Directed and edited by Clay Tweel (Make Believe, Print the Legend), the film features powerful clips from Gleason’s video journal; intimate footage shot by Ty Minton-Small and David Lee, who lived with Gleason, Varisco, and their son, Rivers, for two years; and interviews with family members and friends as Gleason’s physical conditions worsens but his heart and will grow stronger. “People will say, ‘Oh, it’s such a sad, tragic story,’ Gleason explains in the film. “It is sad, and so they’re right, but it’s not all sad. I think there is more in my future than in my past.” Gleason, with Michel’s father, Paul Varisco, form Team Gleason, a grass-roots nonprofit organization dedicated to helping people with ALS have a better quality of life, taking them on adventure vacations and giving them access to cutting-edge technology that increases their ability to communicate as the disease destroys their speech and movement. Among Steve’s famous friends and supporters are Saints quarterback Drew Brees and his wife, Brittany, and Pearl Jam guitarist Mike McCready and singer Eddie Vedder. Steve and Michel hold nothing back, sharing their deepest fears and insecurities while his condition deteriorates. As he tries to get the most out of his limited time with Rivers, Gleason also reexamines his troubled relationship with his father, Mike, a born-again Christian who is often at odds with his son. The real superstar of the film, however, is the brave and courageous Michel, who devotes her life to her husband and son despite increasing difficulties. In a statement about the film, Michel said, “I hope people who need a good laugh or a heavy cry can get that from this film. I hope people who need to be reminded to love their kids or their friends can get that from this movie. I hope people with ALS who want to use this film to show others what their lives really are like can get that from this movie. I hope people who have strained relationships with their parents will want to work on those relationships after they watch this movie. I hope people who have wanted to do something great in life will go ahead and do it after seeing this movie. People have told me that they have gotten all of these things from watching Gleason. And I think that’s pretty awesome.” Gleason, which is not always easy to watch, achieves all that and more, and indeed, that’s pretty awesome. The Sundance hit opens July 28 at Loews Lincoln Square and the Landmark Sunshine, with Tweel and Michel Varisco participating in a Q&A after the 4:45 screening at Landmark on July 30.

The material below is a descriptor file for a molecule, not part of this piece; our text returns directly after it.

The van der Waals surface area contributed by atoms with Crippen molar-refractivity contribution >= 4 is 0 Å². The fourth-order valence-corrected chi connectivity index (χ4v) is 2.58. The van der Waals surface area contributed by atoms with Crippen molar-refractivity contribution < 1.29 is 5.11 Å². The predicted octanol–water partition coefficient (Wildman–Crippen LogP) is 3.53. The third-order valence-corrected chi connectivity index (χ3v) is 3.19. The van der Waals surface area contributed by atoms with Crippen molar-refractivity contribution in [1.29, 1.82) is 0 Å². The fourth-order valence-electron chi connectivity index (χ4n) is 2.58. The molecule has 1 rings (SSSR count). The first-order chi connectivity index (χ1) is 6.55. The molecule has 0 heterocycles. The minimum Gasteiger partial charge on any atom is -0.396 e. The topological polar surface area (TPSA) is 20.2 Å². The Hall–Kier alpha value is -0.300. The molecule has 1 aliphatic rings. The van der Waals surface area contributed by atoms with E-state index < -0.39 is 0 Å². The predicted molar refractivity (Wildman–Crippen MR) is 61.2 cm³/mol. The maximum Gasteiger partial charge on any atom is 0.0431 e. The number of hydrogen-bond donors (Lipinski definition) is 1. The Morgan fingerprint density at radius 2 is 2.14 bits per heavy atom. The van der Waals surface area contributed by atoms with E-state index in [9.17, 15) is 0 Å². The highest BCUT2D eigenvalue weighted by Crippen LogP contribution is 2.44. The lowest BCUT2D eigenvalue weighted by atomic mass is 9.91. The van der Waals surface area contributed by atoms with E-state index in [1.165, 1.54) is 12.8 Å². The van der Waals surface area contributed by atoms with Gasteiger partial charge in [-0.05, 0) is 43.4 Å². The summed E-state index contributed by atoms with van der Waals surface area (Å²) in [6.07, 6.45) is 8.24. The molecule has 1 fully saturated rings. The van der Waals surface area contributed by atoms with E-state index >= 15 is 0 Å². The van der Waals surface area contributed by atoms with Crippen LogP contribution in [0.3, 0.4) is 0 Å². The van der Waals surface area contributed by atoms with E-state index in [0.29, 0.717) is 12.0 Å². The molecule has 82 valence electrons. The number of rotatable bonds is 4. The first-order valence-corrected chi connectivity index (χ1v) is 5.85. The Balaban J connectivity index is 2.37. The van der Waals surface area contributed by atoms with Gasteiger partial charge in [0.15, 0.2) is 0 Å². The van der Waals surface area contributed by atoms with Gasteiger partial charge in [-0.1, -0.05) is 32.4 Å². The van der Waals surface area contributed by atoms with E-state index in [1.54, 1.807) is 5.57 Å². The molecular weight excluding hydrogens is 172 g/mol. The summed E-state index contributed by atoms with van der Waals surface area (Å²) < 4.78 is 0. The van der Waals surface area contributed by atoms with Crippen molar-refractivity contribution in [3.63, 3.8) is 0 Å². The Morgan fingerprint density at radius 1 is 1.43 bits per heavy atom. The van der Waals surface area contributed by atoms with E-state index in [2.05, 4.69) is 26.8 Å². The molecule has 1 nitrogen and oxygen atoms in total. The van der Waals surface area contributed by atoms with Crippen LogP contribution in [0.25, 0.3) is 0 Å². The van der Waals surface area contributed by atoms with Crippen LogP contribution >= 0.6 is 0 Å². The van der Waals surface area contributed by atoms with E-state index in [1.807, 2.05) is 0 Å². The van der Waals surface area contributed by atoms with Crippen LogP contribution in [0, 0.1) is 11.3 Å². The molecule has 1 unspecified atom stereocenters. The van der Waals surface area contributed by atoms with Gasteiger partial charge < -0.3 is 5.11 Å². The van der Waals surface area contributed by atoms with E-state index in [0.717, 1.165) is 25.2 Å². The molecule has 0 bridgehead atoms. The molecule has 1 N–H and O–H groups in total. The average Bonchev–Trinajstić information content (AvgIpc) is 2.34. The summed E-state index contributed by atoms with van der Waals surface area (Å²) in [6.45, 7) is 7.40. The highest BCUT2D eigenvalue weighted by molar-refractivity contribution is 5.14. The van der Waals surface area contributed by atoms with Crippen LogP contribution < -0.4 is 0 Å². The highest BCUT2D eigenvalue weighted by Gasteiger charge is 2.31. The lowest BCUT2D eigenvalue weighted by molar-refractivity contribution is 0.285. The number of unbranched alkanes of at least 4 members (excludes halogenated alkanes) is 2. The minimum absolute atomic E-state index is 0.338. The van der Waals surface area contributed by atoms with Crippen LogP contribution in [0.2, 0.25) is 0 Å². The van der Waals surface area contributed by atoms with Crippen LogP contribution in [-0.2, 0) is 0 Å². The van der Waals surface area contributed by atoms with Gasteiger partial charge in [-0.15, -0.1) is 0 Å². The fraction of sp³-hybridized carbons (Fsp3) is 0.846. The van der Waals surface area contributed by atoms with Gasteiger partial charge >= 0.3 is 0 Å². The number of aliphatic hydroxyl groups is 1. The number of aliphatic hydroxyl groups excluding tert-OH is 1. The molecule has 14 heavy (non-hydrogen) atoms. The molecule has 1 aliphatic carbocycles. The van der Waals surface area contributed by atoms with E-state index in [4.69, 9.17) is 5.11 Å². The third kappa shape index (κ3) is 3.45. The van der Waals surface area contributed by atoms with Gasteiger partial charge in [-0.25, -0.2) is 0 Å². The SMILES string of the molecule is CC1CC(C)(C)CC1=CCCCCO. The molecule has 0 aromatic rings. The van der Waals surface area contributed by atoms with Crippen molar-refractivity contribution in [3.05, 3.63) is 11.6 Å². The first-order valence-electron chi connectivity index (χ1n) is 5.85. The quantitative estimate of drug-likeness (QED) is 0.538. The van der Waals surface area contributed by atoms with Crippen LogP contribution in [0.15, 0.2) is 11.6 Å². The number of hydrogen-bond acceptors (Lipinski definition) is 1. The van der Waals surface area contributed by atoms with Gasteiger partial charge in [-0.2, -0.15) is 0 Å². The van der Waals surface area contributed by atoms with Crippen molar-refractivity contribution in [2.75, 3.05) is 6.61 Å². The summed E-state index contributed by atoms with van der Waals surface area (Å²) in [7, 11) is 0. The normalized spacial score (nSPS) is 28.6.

Who: White Lung
What: Panorama festival
Where: Randall’s Island Park, Panorama Stage
When: Sunday, July 24, $125, 1:10
Why: A classic punk foursome, Canadian quartet White Lung features singer-songwriter Mish Barber-Way front and center in their latest video, “Dead Weight,” but she’s obviously anything but dead weight, as evidenced on the group’s outstanding fourth studio album, Paradise (Domino, May 2016). In a recent interview with the the Line of Best Fit, Barber-Way noted: “I write for a living, so I’m always reading and researching. I did studies about bestiality, gender politics of pedophiles, female murderers who help their spouses rape and torture, biology, motherhood. I picked the brains of sex therapists, psychologists, white supremacists, cosmetic surgeons (the most interesting doctors to interview), and gynecologists. I was all over the place. This work all informs my lyrics, obviously. It’s what I am thinking about.” Paradise, which was shortlisted for the prestigious Polaris Prize, contains such tracks as “Hungry,” “Below,” “Demented” (in which Barber-Way declares, “I hate all that I see”), and the furious “Kiss Me When I Bleed” and “Sister.” No stranger to New York, White Lung played a gleefully anarchic set at the 2013 4Knots festival at the South Street Seaport; singer-songwriter Barber-Way, guitarist Kenneth William, bassist Lindsey Troy, and drummer Anne-Marie Vassiliou will be back in the city for the Panorama music, art, food, and technology festival on Sunday, playing the Panorama Stage at 1:10; that day’s bill also includes, among others, the Black Madonna, Grace Potter, Kurt Vile & the Violators, and Holy Ghost! You can find the full schedule and set times for all three days here.